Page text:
40.20(2)(a) and (b) are applicable. C.P.L. § 40.20(2)
states that a person may not be separately prosecuted for two
offenses based upon the same act or criminal transaction
unless: (a) the offenses as defined have substantially
different elements and the acts establishing one offense are
in the main clearly distinguishable from those establishing
the other; or (b) each of the offenses as defined contains an
element which is not an element of the other, and the
statutory provisions defining such offenses are designed to
prevent very different kinds of harm or evil.
the state and federal offenses charged have substantially
different elements, the acts establishing the federal
offenses are clearly distinguishable from the acts
establishing the state offenses, and the statutory provisions
defining the state and federal offenses are designed to
prevent very different kinds of harm or evil. Thus, there
exists no statutory double jeopardy bar to the instant state
prosecution by virtue of defendant's federal plea.
See C.P.L. § 40.20(2)(a) and (b); People v.
Bryant, 92 N.Y.2d 216 (1998)(sequential state
prosecution for attempted murder of a police officer and
criminal possession of a defaced firearm which were based on
the same criminal transaction underlying the defendant's
federal conviction for bank robbery and using and possessing
firearms during a crime of violence not barred as both prongs
of C.P.L. § 40.20(2)(b) satisfied); People v.
Biear, 119 A.D.3d 599 (2d Dept. 2014)(state prosecution
for falsely reporting an incident not barred by federal
prosecution for mail fraud as both crimes have different
elements and purposes and thus C.P.L. § 40.20(2)(b)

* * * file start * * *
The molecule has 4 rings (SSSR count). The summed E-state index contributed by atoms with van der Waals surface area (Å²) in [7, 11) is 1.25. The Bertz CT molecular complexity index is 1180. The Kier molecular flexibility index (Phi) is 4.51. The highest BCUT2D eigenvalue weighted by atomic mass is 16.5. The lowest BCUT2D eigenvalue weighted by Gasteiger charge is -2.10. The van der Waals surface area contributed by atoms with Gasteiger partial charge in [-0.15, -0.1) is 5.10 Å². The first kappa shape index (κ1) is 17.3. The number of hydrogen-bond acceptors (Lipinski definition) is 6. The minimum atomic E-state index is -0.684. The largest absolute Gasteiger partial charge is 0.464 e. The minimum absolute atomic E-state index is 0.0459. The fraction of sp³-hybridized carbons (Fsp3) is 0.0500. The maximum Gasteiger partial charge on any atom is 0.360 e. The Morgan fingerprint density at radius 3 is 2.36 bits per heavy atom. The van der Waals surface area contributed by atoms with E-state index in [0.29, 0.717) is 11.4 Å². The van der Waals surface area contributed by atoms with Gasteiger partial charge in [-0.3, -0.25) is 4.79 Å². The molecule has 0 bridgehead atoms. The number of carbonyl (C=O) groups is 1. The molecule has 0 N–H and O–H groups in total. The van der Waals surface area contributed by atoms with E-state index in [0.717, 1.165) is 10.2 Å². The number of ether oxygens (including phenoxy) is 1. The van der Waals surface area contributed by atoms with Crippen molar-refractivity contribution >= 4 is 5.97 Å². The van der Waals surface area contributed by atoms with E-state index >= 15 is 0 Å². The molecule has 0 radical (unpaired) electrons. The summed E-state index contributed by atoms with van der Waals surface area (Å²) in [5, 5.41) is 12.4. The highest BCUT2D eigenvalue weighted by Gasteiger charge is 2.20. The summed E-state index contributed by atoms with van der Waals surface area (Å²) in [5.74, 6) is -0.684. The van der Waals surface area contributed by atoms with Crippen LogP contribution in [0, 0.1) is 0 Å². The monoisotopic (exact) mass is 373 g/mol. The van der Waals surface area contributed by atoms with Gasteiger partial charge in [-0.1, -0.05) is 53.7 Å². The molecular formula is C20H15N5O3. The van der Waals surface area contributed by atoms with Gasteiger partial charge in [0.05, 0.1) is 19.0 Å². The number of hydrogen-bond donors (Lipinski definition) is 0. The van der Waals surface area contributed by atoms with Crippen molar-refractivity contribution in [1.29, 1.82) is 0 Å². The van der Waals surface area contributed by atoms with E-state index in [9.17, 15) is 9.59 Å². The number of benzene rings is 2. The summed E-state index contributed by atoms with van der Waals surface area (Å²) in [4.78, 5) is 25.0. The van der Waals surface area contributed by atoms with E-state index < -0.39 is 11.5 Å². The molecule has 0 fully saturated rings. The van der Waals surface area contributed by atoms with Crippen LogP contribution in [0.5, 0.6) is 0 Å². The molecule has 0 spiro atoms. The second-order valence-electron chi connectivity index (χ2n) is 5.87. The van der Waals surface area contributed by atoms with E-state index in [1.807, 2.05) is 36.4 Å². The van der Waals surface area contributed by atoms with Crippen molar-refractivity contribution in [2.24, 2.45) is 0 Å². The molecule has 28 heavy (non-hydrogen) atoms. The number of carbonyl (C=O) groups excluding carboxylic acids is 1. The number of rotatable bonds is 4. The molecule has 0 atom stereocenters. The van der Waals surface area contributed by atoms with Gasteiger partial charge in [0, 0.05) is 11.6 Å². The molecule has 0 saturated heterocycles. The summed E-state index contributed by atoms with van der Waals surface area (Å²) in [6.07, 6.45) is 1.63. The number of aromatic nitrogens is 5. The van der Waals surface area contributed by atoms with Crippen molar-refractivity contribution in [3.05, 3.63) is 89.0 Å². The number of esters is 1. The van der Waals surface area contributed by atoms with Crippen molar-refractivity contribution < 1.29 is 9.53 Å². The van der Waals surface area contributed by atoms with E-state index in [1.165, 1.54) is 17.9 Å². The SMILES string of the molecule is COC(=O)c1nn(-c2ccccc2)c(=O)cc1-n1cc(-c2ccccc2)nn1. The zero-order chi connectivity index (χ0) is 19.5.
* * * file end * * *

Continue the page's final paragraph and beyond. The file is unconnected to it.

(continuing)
satisfied); People v. Mabry, 101 A.D.2d 961 (3d
Dept. 1984)(state prosecution for forgery and criminal
possession of a forged instrument not barred by federal
conviction for theft of mail and mail fraud as crimes have
different elements and acts and therefore C.P.L. 40.20(2)(a)
satisfied); People v. Austin, 14 Misc.3d 295 (Sup.
Ct. NY Co. 2006)(Uviller, J.)(state prosecution for attempted
robbery in the first degree not barred by federal conviction
for weapons possession where same weapon used in robbery as
state and federal offenses contain different elements and
address different harms or evils and thus both C.P.L §
40.20(2)(a) and (b) applied).
unavailing is defendant's double jeopardy claim that if
he is convicted on the instant charges he would be punished
twice for the same offense. As discussed above, under both
the Blockburger test and dual sovereignties
doctrine, there is no constitutional basis to bar the state
prosecution. However, that does not end the double jeopardy
analysis. Because some of the state charges are based on the
same weapons as the federal charges, and because
defendant's federal sentence was enhanced based upon
those weapons, in order to avoid running afoul of the double
jeopardy multiple punishment bar, and due to the Court's
concern for fundamental fairness, the Court will exercise its
discretion and give defendant credit, if convicted, for the
time he has served on the federal conviction. See North
Carolina v. Pearce, 395 U.S. 711, 718 (1969)(Double
Jeopardy Clause's bar to multiple punishment for the same
offense is violated when a defendant is not given credit for
time served when sentence imposed upon a new conviction for
the same offense). Thus, if defendant is convicted, the Court
will run any sentence of incarceration on the instant charges
concurrently to defendant's federal sentence.
See PL §§ 70.25(4), (2).
the decision and ...